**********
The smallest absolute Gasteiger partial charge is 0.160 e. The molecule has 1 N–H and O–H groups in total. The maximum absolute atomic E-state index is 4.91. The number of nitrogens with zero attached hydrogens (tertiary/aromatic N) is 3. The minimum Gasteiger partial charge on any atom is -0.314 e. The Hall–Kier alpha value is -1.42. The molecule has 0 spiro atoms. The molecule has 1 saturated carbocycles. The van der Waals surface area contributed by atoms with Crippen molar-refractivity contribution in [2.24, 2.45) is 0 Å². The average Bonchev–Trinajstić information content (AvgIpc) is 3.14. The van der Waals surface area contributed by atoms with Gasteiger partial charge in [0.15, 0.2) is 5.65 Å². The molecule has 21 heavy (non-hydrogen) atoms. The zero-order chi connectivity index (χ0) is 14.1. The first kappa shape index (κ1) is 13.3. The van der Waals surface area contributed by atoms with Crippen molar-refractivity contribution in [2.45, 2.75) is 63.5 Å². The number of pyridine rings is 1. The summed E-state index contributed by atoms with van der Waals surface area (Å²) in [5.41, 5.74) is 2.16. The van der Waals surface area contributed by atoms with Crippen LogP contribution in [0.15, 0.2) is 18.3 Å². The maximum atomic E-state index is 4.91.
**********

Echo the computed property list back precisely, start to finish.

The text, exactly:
The smallest absolute Gasteiger partial charge is 0.160 e. The molecule has 1 N–H and O–H groups in total. The maximum absolute atomic E-state index is 4.91. The number of nitrogens with zero attached hydrogens (tertiary/aromatic N) is 3. The minimum Gasteiger partial charge on any atom is -0.314 e. The Hall–Kier alpha value is -1.42. The molecule has 0 spiro atoms. The molecule has 1 saturated carbocycles. The van der Waals surface area contributed by atoms with Crippen molar-refractivity contribution in [2.24, 2.45) is 0 Å². The average Bonchev–Trinajstić information content (AvgIpc) is 3.14. The van der Waals surface area contributed by atoms with Gasteiger partial charge in [0.15, 0.2) is 5.65 Å². The molecule has 21 heavy (non-hydrogen) atoms. The zero-order chi connectivity index (χ0) is 14.1. The first kappa shape index (κ1) is 13.3. The van der Waals surface area contributed by atoms with Crippen molar-refractivity contribution in [2.45, 2.75) is 63.5 Å². The number of pyridine rings is 1. The summed E-state index contributed by atoms with van der Waals surface area (Å²) in [5.41, 5.74) is 2.16. The van der Waals surface area contributed by atoms with Crippen LogP contribution in [0.15, 0.2) is 18.3 Å². The maximum atomic E-state index is 4.91.